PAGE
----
As the Madras High Court gets ready to celebrate its 150th birthday next year, I discovered it has a link with a building getting ready to celebrate its 100th birthday, Mysore's famed Ambi Vilas Palace. The link is Henry A. Irwin, architect of many a heritage building in Madras and elsewhere in India. While there's no doubt about his role in designing the Mysore Palace and supervising its building between 1897 and 1912, there has always been a bit of a question mark about his role in the High Court building, which was declared open in 1892.

The Rs.13 lakh building, it has been recorded, was designed by J.N. Brassington. The construction was supervised by J.H. Stephen. But Irwin is described as the architect. As he is in the case of another major building, the headquarters of the Bank of Madras and now the State Bank of India's Main Branch, on Rajaji Salai. In this case, the original designer is mentioned as Col. Samuel Jacob who designed St. Stephen's College's main building in Delhi. What was Irwin's role as architect in both these cases? I hope to find the answers before long.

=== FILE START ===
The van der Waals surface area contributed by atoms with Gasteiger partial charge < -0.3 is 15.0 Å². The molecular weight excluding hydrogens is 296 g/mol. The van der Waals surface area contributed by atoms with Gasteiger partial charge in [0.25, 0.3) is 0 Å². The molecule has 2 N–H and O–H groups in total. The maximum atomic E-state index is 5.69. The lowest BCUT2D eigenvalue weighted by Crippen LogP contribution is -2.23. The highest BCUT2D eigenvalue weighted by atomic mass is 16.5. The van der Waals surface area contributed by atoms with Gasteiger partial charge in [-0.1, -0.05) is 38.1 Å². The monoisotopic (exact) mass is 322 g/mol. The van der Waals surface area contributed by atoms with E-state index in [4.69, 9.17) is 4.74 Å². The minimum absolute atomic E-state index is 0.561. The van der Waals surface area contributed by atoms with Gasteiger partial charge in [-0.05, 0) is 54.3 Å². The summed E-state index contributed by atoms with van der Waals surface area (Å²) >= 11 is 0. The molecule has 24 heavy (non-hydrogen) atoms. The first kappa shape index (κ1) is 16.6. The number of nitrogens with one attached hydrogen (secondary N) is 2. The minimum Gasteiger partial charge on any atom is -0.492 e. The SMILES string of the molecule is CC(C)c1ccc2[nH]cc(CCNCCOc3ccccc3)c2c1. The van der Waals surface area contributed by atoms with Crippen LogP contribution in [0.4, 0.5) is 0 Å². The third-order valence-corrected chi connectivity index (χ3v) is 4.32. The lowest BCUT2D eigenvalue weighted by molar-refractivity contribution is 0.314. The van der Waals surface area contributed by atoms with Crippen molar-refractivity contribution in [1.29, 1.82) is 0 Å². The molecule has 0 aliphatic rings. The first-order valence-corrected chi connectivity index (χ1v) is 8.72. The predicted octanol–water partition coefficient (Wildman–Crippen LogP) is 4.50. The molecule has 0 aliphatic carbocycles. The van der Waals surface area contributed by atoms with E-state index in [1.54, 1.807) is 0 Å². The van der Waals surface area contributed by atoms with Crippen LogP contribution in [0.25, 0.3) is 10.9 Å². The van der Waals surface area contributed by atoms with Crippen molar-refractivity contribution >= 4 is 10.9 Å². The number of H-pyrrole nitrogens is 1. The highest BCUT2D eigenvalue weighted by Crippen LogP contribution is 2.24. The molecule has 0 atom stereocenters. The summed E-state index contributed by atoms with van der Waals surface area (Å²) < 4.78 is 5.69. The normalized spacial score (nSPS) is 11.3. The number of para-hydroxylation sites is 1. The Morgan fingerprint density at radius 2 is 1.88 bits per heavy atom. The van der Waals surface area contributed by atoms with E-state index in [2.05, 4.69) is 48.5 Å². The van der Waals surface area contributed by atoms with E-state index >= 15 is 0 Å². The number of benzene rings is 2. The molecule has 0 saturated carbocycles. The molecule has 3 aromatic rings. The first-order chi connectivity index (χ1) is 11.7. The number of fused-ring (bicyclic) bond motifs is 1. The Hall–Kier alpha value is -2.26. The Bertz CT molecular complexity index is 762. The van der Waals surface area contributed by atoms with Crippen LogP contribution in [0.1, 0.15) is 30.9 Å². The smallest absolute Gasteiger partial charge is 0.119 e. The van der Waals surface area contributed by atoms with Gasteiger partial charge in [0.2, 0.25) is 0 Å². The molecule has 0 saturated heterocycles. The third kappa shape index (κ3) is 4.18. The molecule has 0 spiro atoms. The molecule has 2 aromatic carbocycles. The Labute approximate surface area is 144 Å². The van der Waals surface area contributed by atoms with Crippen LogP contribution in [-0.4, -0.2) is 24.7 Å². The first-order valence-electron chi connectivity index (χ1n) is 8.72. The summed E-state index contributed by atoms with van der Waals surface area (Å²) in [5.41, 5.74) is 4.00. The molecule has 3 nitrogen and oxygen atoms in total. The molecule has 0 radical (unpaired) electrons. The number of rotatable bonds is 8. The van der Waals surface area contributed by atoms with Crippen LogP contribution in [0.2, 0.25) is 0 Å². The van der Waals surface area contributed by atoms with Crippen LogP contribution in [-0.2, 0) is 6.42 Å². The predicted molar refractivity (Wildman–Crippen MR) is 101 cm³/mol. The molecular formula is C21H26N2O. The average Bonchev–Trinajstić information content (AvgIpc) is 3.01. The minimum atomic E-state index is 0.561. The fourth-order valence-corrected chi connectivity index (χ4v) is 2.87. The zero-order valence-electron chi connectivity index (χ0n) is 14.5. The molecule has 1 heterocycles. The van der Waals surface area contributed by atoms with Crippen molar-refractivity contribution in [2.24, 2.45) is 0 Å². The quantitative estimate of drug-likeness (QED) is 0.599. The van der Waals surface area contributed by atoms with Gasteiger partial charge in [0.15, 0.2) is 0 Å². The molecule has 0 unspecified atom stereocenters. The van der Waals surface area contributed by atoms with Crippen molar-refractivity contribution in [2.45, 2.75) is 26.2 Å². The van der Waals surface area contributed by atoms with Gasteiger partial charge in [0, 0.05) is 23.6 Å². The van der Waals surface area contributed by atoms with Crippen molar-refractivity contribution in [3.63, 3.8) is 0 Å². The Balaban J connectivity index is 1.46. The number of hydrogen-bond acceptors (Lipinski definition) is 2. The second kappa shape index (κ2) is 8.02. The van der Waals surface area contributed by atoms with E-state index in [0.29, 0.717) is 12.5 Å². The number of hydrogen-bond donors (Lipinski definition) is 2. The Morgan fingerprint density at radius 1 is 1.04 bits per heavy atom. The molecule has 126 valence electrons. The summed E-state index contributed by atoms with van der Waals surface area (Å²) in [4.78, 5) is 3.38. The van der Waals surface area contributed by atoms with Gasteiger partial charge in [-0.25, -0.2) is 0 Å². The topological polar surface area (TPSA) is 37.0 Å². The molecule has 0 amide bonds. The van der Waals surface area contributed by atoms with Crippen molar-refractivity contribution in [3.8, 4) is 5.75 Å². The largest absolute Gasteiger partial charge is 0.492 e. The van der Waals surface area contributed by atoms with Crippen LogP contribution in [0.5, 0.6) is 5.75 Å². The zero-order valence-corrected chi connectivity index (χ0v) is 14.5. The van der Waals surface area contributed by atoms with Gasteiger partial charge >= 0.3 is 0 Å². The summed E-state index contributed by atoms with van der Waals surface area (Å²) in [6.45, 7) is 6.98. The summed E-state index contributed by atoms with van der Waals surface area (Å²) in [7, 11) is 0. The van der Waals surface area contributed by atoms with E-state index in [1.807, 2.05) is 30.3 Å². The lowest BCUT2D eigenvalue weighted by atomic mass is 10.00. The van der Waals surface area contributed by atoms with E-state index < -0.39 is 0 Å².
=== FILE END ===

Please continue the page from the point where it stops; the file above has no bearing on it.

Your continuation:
No answers, however, are needed in the case of other Irwin heritage buildings that survive. He certainly designed the Law College to harmonise with the High Court building, the Connemara Library, particularly its magnificent (old) reading room, the King Institute building in Guindy , the Egmore Railway Station, the Victoria Technical Institute's Jaina Jaipuri home in the museum campus — now the Art Gallery that's kept shut — and the Tawker Building (belonging to once-famed jewellers, T.R. Tawker & Sons), which became the South India Cooperative Insurance Building, then home of the newly established Indian Airlines southern headquarters. The Life Insurance Corporation of India which succeeded SICI to the building pulled it down in the 1970s and replaced it with a bit of humdrum construction.